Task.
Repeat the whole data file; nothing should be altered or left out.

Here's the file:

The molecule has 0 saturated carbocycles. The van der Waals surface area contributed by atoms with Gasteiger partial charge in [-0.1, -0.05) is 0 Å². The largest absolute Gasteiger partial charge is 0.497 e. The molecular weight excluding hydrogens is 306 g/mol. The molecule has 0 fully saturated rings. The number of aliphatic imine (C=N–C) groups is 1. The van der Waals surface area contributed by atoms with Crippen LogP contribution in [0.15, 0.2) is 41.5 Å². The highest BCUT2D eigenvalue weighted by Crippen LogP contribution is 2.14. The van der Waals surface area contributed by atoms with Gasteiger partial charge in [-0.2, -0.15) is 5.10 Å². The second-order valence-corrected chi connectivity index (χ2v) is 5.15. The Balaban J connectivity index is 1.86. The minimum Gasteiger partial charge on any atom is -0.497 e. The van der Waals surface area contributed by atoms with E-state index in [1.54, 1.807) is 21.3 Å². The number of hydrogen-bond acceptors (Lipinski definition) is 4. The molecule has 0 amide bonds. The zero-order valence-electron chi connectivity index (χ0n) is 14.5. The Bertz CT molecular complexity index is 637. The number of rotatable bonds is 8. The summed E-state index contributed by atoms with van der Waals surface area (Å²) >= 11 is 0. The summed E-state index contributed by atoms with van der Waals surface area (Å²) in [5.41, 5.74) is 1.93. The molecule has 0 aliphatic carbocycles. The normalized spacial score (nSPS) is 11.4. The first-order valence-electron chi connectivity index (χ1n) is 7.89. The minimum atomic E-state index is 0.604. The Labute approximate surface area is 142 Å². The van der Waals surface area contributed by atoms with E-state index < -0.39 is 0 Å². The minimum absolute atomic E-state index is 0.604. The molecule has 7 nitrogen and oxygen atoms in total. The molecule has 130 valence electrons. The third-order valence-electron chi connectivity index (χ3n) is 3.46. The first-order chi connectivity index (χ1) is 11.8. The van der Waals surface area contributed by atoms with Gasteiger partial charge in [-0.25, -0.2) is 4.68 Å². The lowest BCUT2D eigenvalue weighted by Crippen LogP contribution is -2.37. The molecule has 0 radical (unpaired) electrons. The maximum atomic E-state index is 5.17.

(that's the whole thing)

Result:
The molecule has 0 saturated carbocycles. The van der Waals surface area contributed by atoms with Gasteiger partial charge in [-0.1, -0.05) is 0 Å². The largest absolute Gasteiger partial charge is 0.497 e. The molecular weight excluding hydrogens is 306 g/mol. The molecule has 0 fully saturated rings. The number of aliphatic imine (C=N–C) groups is 1. The van der Waals surface area contributed by atoms with Crippen LogP contribution in [0.15, 0.2) is 41.5 Å². The highest BCUT2D eigenvalue weighted by Crippen LogP contribution is 2.14. The van der Waals surface area contributed by atoms with Gasteiger partial charge in [-0.2, -0.15) is 5.10 Å². The second-order valence-corrected chi connectivity index (χ2v) is 5.15. The Balaban J connectivity index is 1.86. The minimum Gasteiger partial charge on any atom is -0.497 e. The van der Waals surface area contributed by atoms with E-state index in [1.54, 1.807) is 21.3 Å². The number of hydrogen-bond acceptors (Lipinski definition) is 4. The molecule has 0 amide bonds. The zero-order valence-electron chi connectivity index (χ0n) is 14.5. The Bertz CT molecular complexity index is 637. The number of rotatable bonds is 8. The summed E-state index contributed by atoms with van der Waals surface area (Å²) >= 11 is 0. The summed E-state index contributed by atoms with van der Waals surface area (Å²) in [5.41, 5.74) is 1.93. The molecule has 0 aliphatic carbocycles. The normalized spacial score (nSPS) is 11.4. The first-order valence-electron chi connectivity index (χ1n) is 7.89. The minimum atomic E-state index is 0.604. The Labute approximate surface area is 142 Å². The van der Waals surface area contributed by atoms with E-state index < -0.39 is 0 Å². The minimum absolute atomic E-state index is 0.604. The molecule has 7 nitrogen and oxygen atoms in total. The molecule has 130 valence electrons. The third-order valence-electron chi connectivity index (χ3n) is 3.46. The first-order chi connectivity index (χ1) is 11.8. The van der Waals surface area contributed by atoms with Gasteiger partial charge in [-0.25, -0.2) is 4.68 Å². The lowest BCUT2D eigenvalue weighted by Crippen LogP contribution is -2.37. The molecule has 0 radical (unpaired) electrons. The maximum atomic E-state index is 5.17.